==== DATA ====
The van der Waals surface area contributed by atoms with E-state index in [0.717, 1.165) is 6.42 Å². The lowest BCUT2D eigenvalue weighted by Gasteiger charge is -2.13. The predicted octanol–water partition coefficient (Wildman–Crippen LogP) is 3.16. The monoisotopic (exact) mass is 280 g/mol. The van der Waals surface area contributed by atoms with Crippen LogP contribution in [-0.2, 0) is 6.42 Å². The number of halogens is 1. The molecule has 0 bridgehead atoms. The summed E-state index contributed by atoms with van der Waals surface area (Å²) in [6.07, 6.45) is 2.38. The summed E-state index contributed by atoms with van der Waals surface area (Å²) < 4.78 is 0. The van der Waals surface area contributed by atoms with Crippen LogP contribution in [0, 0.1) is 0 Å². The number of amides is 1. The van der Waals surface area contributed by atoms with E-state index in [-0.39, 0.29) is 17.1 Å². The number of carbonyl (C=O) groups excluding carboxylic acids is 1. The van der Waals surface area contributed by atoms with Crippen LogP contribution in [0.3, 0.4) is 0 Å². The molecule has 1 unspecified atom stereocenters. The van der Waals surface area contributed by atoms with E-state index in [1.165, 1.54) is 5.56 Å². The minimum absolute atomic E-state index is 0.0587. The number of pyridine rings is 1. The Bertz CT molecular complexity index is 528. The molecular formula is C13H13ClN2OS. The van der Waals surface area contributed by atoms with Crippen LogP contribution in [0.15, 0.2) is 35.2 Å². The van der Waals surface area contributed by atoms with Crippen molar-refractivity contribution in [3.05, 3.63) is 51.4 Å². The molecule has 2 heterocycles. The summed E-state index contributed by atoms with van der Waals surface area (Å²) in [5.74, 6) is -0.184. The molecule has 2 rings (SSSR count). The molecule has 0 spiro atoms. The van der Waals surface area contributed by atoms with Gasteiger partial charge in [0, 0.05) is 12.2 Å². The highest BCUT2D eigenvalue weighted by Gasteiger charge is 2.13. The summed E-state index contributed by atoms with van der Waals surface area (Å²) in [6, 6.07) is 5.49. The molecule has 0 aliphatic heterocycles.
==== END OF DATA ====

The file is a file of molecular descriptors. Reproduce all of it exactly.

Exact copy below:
The van der Waals surface area contributed by atoms with E-state index in [0.717, 1.165) is 6.42 Å². The lowest BCUT2D eigenvalue weighted by Gasteiger charge is -2.13. The predicted octanol–water partition coefficient (Wildman–Crippen LogP) is 3.16. The monoisotopic (exact) mass is 280 g/mol. The van der Waals surface area contributed by atoms with Crippen LogP contribution in [-0.2, 0) is 6.42 Å². The number of halogens is 1. The molecule has 0 bridgehead atoms. The summed E-state index contributed by atoms with van der Waals surface area (Å²) in [6.07, 6.45) is 2.38. The summed E-state index contributed by atoms with van der Waals surface area (Å²) < 4.78 is 0. The van der Waals surface area contributed by atoms with Crippen LogP contribution in [0, 0.1) is 0 Å². The number of amides is 1. The van der Waals surface area contributed by atoms with E-state index in [-0.39, 0.29) is 17.1 Å². The number of carbonyl (C=O) groups excluding carboxylic acids is 1. The van der Waals surface area contributed by atoms with Crippen LogP contribution in [0.3, 0.4) is 0 Å². The molecule has 1 unspecified atom stereocenters. The van der Waals surface area contributed by atoms with E-state index in [1.165, 1.54) is 5.56 Å². The minimum absolute atomic E-state index is 0.0587. The number of pyridine rings is 1. The Bertz CT molecular complexity index is 528. The molecular formula is C13H13ClN2OS. The van der Waals surface area contributed by atoms with Crippen LogP contribution in [0.15, 0.2) is 35.2 Å². The van der Waals surface area contributed by atoms with Crippen molar-refractivity contribution in [3.05, 3.63) is 51.4 Å². The molecule has 2 heterocycles. The summed E-state index contributed by atoms with van der Waals surface area (Å²) in [5.74, 6) is -0.184. The molecule has 2 rings (SSSR count). The molecule has 0 spiro atoms. The van der Waals surface area contributed by atoms with Gasteiger partial charge in [0, 0.05) is 12.2 Å². The highest BCUT2D eigenvalue weighted by Gasteiger charge is 2.13. The summed E-state index contributed by atoms with van der Waals surface area (Å²) in [6, 6.07) is 5.49. The molecule has 0 aliphatic heterocycles.